Spain is to remain on the ‘amber list’, the British government announced on Wednesday night.
The announcement comes after much speculation that Spain would be added to the ‘red list’, or the mooted ‘amber watchlist’, and means that fully vaccinated people can continue to travel from Spain to the UK, without the need to quarantine at a government-run quarantine hotel, costing £1,750 (€2,046) per person.
Britain’s Transport Secretary Grant Shapps announced that the latest changes will come into force at 4 am this Sunday, August 8th. The UK government will then continue to update the traffic light travel list approximately every three weeks but “will not hesitate” to take quick action where needed.
Mr Shapps emphasised that “arrivals from Spain and all its islands are advised to use a PCR test as their pre-departure test wherever possible” instead of the cheaper lateral flow antigen tests.
“The additional precaution of a PCR test as passengers’ pre-departure test is being recommended for travellers from Spain given the risk to the UK of importation of variants of concern, specifically the B.1.621 and Beta variants, as well as traveller volumes and positivity rates in Spain,” the UK government wrote in a statement.
“Positive samples from PCR tests can be genomically sequenced, allowing us to detect and understand more about variants of concern.
“UK clinicians and scientists will remain in close contact with their counterparts in Spain to keep abreast of the latest data and picture of cases in Spain,” they added.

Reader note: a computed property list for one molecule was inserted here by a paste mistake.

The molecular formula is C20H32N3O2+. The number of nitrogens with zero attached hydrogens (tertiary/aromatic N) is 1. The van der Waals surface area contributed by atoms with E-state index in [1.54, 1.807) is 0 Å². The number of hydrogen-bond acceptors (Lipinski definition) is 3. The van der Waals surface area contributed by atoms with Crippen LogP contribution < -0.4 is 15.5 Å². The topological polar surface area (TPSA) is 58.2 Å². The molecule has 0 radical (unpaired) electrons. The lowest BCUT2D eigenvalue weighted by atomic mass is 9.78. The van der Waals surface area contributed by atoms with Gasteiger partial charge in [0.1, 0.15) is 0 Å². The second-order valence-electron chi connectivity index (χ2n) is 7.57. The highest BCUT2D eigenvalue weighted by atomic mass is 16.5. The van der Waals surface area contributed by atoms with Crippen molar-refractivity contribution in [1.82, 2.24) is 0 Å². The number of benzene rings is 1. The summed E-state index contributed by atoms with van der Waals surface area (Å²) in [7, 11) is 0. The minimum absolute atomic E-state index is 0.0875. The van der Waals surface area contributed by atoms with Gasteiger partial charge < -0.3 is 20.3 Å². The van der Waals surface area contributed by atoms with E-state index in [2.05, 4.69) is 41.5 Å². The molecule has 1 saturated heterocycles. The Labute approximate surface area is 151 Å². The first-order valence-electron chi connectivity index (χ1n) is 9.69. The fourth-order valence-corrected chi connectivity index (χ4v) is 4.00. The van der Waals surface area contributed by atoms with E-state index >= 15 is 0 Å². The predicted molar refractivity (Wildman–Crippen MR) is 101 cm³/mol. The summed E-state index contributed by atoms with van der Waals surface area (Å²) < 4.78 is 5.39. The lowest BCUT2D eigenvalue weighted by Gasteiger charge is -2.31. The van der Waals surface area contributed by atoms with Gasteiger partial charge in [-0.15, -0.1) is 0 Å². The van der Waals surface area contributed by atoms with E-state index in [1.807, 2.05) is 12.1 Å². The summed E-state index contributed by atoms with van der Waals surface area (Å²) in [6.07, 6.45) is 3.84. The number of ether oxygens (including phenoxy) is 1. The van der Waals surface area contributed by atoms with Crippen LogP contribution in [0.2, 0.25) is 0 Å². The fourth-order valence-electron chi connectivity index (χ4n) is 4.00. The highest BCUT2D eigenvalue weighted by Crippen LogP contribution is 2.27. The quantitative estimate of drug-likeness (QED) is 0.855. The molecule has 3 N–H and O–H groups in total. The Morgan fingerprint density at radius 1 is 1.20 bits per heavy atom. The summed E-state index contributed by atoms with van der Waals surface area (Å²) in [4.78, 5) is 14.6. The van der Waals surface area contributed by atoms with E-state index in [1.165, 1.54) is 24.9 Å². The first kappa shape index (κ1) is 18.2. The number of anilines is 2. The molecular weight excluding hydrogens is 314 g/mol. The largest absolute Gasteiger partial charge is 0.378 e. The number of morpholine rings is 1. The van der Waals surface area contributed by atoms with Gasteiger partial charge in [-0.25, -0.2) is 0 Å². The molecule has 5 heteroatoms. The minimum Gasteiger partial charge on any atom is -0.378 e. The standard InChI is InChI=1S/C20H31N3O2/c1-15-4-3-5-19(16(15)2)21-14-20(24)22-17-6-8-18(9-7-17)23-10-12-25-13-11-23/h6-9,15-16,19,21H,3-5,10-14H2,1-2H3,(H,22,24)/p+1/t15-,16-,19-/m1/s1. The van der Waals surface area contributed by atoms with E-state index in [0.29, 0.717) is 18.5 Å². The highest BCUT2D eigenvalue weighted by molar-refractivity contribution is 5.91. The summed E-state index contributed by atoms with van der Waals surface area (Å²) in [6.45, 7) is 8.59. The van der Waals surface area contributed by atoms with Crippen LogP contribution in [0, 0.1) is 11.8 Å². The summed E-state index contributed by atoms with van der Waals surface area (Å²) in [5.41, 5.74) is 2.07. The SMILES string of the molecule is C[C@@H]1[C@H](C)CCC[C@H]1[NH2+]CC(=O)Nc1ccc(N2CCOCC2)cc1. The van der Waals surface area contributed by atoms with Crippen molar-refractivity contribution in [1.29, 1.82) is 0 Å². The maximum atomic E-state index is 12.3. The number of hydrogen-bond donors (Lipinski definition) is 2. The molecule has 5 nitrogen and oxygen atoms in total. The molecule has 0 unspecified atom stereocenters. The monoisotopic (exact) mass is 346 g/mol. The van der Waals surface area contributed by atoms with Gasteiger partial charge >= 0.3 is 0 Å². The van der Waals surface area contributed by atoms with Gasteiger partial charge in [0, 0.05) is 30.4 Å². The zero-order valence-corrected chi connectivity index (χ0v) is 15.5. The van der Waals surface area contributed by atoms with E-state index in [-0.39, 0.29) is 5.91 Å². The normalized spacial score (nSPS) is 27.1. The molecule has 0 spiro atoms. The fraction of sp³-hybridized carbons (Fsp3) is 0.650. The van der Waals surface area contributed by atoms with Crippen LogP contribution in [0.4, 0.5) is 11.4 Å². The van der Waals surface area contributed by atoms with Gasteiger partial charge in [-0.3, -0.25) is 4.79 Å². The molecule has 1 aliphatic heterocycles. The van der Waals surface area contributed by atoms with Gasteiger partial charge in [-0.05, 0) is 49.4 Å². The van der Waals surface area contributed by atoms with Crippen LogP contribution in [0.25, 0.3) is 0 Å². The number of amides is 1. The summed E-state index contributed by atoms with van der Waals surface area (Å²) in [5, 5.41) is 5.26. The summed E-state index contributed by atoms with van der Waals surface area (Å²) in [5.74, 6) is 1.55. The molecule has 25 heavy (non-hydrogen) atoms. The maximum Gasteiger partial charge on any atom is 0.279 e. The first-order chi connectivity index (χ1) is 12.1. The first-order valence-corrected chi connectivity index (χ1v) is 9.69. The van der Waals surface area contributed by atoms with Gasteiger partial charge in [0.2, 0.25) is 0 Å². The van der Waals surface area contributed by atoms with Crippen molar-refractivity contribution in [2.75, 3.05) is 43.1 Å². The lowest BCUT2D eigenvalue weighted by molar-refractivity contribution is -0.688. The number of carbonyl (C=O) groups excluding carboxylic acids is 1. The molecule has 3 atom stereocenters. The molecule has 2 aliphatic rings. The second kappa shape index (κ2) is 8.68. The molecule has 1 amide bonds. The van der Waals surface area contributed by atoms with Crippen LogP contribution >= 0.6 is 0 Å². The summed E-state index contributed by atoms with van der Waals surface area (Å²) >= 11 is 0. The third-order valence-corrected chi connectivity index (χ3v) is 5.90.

Previously, anyone heading to the UK from Spain had the option of taking either an antigen or PCR test before departing.
However, as the PCR test is not a legal requirement and only a recommendation, it is feared that the vast majority of travellers will opt for the cheaper antigen test.
In regards to your vaccine, it is important to note that it must be approved by the European Medicines Agency or US Food and Drug Administration. Those approved include Oxford-AstraZeneca, PfizerBioNTech, Moderna and Johnson and Johnson (also known as Janssen).
You must also have received your second dose of the Covid-19 vaccine, no earlier than 14 days prior to travel.
Just like the unvaccinated, travellers to the UK who are fully vaccinated, still need to take a PCR test before departing and another one on the second day after arrival.
The test for arriving in the UK has to meet the performance standards of ≥97 per cent specificity, ≥80 per cent sensitivity at viral loads above 100,000 copies/ml.
Travellers arriving in the UK from Spain who are unvaccinated do still need to quarantine for ten days. They must also carry out a Covid test prior to travelling and again on day two and day eight of quarantine.
Transport Secretary Grant Shapps said: “We are committed to opening up international travel safely, taking advantage of the gains we’ve made through our successful vaccination programme, helping connect families, friends and businesses around the world.
“While we must continue to be cautious, today’s changes reopen a range of different holiday destinations across the globe, which is good news for both the sector and travelling public,'' he added.
Austria, Germany, Latvia, Norway, Slovakia, Slovenia, and Romania are among seven countries being added to the quarantine-free ‘green list’.
With Bahrain, Qatar and the United Arab Emirates also being removed from the high-risk category.
Georgia, Mexico and the French overseas territories of La Reunion and Mayotte will be added to the ‘red list’.
As expected, it has also been confirmed that arrivals from France will no longer need to self-isolate.
UK Health Secretary Sajid Javid said that changes to the travel lists are “based on the latest data and expert public health advice”.
He added that the announcement “demonstrates the need for continued caution”, and that additions made to the red list “help protect the success of our vaccine rollout from the threat of new variants”.
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